5 takeaways from Facebook whistleblower Frances Haugen’s Senate testimony


Facebook whistleblower Frances Haugen testified in entrance of a key Senate subcommittee on Tuesday, sounding the alarm about all the pieces from Instagram’s impact on teen ladies to the nationwide safety threats posed by Facebook. 

She stated the company must declare “moral bankruptcy.”

Prior to her three-hour lengthy testimony, Haugen despatched hundreds of inside Facebook paperwork to lawmakers, who’re pushing a slate of payments to reign within the tech big and calling on Mark Zuckerberg himself to testify beneath oath. 

Here are 5 predominant takeaways from her testimony:  

Instagram and teenage ladies

Teen ladies on Instagram face a barrage of dangerous content material, together with pictures selling anorexia and different physique picture problems. Since Instagram’s algorithms prey on vulnerabilities and teenagers have poor impulse management, they preserve coming to the app regardless that it makes them really feel worse about themselves, based on Haugen. 

This discovering is backed up by paperwork she leaked to the Wall Street Journal, which embody an inside Facebook presentation from March 2020 stating that “32 percent of teen girls said that when they felt bad about their bodies, Instagram made them feel worse.” 

“Instagram is about bodies, and about comparing lifestyles,” stated Haugen, arguing that the picture sharing app is worse for teenagers than opponents TikTok and Snapchat.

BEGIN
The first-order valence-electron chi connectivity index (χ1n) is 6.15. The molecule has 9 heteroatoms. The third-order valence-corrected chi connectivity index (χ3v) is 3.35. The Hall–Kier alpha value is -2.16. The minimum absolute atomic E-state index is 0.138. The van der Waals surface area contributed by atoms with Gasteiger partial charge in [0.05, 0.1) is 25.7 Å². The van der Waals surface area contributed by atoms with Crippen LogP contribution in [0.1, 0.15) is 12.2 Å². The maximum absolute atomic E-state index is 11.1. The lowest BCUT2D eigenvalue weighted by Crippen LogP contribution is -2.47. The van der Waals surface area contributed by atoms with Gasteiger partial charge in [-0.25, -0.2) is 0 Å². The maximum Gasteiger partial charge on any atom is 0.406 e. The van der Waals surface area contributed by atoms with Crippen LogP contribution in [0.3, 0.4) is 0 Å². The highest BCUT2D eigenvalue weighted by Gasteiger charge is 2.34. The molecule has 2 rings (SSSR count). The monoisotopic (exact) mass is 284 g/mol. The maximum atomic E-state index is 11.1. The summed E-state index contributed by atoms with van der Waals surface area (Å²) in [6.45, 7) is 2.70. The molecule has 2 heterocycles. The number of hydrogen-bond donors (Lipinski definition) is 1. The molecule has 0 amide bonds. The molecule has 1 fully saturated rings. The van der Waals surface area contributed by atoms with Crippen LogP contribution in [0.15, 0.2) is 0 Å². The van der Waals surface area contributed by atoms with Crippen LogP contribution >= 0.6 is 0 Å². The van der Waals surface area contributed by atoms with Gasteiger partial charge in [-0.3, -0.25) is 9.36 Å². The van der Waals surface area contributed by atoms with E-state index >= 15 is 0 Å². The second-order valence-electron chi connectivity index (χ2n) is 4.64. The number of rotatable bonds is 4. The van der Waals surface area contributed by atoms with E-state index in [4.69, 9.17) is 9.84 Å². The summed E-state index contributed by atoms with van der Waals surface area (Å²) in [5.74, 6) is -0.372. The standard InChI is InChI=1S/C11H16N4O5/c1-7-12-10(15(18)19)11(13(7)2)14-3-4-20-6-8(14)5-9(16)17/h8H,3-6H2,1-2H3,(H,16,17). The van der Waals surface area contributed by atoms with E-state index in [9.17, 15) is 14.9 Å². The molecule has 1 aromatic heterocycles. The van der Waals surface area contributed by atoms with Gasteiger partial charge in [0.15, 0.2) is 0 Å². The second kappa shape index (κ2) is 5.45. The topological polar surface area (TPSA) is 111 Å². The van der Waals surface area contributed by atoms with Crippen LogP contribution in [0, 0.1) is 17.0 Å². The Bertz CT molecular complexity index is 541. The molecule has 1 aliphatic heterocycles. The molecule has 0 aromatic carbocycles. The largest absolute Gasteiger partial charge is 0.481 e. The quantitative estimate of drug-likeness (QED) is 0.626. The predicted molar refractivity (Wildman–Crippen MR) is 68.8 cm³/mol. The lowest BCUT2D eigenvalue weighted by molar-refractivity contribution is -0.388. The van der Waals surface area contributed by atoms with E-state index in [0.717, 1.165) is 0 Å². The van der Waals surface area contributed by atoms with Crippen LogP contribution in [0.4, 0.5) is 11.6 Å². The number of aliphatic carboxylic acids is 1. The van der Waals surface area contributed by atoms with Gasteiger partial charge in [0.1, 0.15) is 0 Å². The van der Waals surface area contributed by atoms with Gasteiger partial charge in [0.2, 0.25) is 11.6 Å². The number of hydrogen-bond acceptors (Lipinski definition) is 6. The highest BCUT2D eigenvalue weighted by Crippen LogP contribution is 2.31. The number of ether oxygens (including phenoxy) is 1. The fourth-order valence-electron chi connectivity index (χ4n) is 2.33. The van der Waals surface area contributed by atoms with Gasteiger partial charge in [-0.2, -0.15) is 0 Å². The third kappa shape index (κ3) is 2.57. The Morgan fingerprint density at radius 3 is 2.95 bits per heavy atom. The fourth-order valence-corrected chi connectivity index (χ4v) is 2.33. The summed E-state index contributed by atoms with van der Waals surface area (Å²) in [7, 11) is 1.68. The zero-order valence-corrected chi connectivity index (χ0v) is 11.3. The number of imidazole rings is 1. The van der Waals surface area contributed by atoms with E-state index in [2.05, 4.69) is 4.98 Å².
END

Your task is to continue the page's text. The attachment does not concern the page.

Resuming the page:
Facebook has stated that the Instagram examine was taken out of context and that the app does extra good than hurt for teenage ladies and different customers by connecting them with associates. The company has additionally questioned Haugen’s credibility by saying she didn’t work for the Instagram or baby security groups whereas at Facebook.

Haugen despatched hundreds of inside Facebook paperwork to lawmakers forward of her testimony.
Drew Angerer/Pool by way of EPA

Facebook and nationwide safety

While a Facebook worker from June 2019 to May 2021, Haugen frolicked engaged on the company’s counterespionage group. Through this work, she stated she noticed China utilizing Facebook to surveil Uyghur dissidents and Iran utilizing the platform for espionage.

Haugen accused Facebook of not taking threats like these critically sufficient. 

“I believe Facebook’s consistent understaffing of the counterespionage information operations and counterterrorism teams is a national security issue, and I’m speaking to other parts of Congress about that,” she stated. “I believe the fact that Congress doesn’t get a report of exactly how many people are working on these things internally is unacceptable because you have a right to keep the American people safe.” 

“I have strong national security concerns about how Facebook operates today,” she added.

Sen. Richard Blumenthal (D-Conn.) stated the Senate subcommittee the place Haugen testified Tuesday could ask the whistleblower to come back again once more for an additional listening to particularly targeted on nationwide safety points. 

Focus on algorithms